As I posted yesterday, one of the big advantages of living in a national capital is having much better access to all kinds of interesting people. Which means: more interviews! Woot! But alas, with interviews comes ... transcription. Yes, I am posting about transcribing interview notes because I don't want to transcribe my interview notes. No, I didn't record the conversation so I cannot use some kind of handy tool. Also, my handwriting is not good.
This along a student question and a podcast I am listening to today with Zach Lowe of Grantland chatting with Howard Beck, a bleacher report reporter, on his interviews with Lebron and Melo, has me thinking about interviewing.
I have no formal interview training. It would have been handy. Good thing there are now far more opportunities to get such training either during summer qualitative methods programs or pre-conference short courses. But few opportunities back in the day. So, as with my quant skilz, I learned via practice. The irredentism book was my first effort at such interviews, and I could not really ask the Hungarians "hey, how did you decide on the optimal level of obnoxiousness when it comes to statements and policies towards the kin abroad?" The NATO book was far more based on interviews since the stuff we were looking into was quite current and not well documented.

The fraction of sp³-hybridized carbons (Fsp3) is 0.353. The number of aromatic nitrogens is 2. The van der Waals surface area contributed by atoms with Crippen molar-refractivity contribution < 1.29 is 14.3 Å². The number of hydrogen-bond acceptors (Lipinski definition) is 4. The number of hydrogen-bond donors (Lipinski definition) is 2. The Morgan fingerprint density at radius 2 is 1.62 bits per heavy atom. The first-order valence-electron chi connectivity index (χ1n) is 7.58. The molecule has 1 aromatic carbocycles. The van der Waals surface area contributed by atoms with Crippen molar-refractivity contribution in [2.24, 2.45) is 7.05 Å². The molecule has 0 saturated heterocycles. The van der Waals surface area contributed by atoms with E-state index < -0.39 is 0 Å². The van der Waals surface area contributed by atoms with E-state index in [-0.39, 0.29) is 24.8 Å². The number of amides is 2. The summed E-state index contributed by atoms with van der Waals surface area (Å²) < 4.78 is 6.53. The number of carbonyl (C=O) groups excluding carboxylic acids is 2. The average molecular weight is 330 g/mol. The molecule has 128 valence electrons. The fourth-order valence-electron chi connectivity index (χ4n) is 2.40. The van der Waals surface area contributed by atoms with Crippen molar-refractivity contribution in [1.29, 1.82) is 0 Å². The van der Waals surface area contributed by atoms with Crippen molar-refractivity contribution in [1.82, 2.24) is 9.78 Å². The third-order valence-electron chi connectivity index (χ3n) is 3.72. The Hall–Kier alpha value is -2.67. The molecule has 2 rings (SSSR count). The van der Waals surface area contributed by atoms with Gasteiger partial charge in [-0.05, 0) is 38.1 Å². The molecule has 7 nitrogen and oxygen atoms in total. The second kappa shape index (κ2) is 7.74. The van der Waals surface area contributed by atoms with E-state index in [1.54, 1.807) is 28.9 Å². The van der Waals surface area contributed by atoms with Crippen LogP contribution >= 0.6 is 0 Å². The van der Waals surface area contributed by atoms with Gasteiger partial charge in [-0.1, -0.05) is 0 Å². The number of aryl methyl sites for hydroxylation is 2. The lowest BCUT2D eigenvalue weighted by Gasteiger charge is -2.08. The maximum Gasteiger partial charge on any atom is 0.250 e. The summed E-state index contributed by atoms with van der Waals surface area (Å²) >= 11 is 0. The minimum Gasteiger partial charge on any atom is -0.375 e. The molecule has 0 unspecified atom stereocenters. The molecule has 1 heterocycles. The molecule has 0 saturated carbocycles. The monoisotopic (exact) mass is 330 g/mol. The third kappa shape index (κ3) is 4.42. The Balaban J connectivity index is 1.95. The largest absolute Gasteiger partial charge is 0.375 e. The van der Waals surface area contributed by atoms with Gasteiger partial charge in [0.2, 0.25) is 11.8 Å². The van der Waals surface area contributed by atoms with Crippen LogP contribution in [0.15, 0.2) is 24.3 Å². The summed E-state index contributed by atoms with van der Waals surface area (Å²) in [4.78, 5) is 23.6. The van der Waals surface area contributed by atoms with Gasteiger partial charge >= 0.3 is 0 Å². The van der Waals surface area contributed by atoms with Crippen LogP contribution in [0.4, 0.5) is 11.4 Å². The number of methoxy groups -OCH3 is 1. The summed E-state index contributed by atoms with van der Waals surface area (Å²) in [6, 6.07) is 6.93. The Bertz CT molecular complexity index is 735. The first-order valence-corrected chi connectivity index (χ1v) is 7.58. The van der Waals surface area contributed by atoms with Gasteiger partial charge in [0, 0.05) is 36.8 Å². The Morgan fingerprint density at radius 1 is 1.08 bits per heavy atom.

Grad students and junior folks have asked me about how I go about interviewing, and the quick and dirty answer is: not very organized, not very disciplined. For some interviews, I have a set list of questions, especially when time is finite and I am asking the same folks the same kinds of questions (for instance, meeting members of the defense committee in a country over the course of a week). Sometimes, I don't, and hope that the conversation will go where it needs to go. This is especially the case at the beginning, such as when I am going to the embassy officials in Ottawa before I go to country x. Those conversations are mostly about getting my bearings and getting contacts down range (ah, the military has shaped my language forever).
The one thing I have learned? To be generous with my list of contacts since I have had to rely on the generosity of others when I need their contacts.
Oh, and this kind of post over and over again.